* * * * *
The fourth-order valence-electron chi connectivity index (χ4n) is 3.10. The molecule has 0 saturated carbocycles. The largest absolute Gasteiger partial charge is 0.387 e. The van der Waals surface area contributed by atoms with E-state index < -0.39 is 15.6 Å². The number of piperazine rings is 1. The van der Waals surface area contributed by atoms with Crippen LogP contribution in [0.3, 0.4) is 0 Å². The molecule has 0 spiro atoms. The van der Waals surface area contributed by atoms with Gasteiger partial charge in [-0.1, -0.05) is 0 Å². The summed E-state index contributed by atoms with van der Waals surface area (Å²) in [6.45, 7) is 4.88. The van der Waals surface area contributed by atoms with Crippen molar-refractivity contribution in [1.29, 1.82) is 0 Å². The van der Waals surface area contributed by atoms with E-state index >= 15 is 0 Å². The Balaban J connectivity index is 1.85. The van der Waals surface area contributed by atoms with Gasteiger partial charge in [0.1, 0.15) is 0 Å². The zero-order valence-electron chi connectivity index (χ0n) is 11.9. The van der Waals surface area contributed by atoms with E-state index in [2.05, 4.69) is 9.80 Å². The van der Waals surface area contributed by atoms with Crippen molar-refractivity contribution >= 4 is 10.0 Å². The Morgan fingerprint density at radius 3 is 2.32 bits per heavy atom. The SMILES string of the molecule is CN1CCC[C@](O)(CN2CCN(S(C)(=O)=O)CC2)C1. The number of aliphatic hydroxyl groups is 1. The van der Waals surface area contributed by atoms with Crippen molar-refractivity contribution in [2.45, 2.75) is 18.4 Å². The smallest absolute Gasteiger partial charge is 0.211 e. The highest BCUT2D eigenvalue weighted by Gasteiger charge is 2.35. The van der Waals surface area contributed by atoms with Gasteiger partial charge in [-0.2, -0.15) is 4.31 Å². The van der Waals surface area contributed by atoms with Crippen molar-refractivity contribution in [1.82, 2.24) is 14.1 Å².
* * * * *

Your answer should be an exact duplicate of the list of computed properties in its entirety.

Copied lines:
The fourth-order valence-electron chi connectivity index (χ4n) is 3.10. The molecule has 0 saturated carbocycles. The largest absolute Gasteiger partial charge is 0.387 e. The van der Waals surface area contributed by atoms with E-state index < -0.39 is 15.6 Å². The number of piperazine rings is 1. The van der Waals surface area contributed by atoms with Crippen LogP contribution in [0.3, 0.4) is 0 Å². The molecule has 0 spiro atoms. The van der Waals surface area contributed by atoms with Gasteiger partial charge in [-0.1, -0.05) is 0 Å². The summed E-state index contributed by atoms with van der Waals surface area (Å²) in [6.45, 7) is 4.88. The van der Waals surface area contributed by atoms with Crippen molar-refractivity contribution in [1.29, 1.82) is 0 Å². The van der Waals surface area contributed by atoms with E-state index >= 15 is 0 Å². The Balaban J connectivity index is 1.85. The van der Waals surface area contributed by atoms with Gasteiger partial charge in [0.1, 0.15) is 0 Å². The zero-order valence-electron chi connectivity index (χ0n) is 11.9. The van der Waals surface area contributed by atoms with E-state index in [2.05, 4.69) is 9.80 Å². The van der Waals surface area contributed by atoms with Crippen molar-refractivity contribution >= 4 is 10.0 Å². The Morgan fingerprint density at radius 3 is 2.32 bits per heavy atom. The SMILES string of the molecule is CN1CCC[C@](O)(CN2CCN(S(C)(=O)=O)CC2)C1. The number of aliphatic hydroxyl groups is 1. The van der Waals surface area contributed by atoms with Crippen molar-refractivity contribution in [2.45, 2.75) is 18.4 Å². The smallest absolute Gasteiger partial charge is 0.211 e. The highest BCUT2D eigenvalue weighted by Gasteiger charge is 2.35. The van der Waals surface area contributed by atoms with Gasteiger partial charge in [-0.2, -0.15) is 4.31 Å². The van der Waals surface area contributed by atoms with Crippen molar-refractivity contribution in [1.82, 2.24) is 14.1 Å².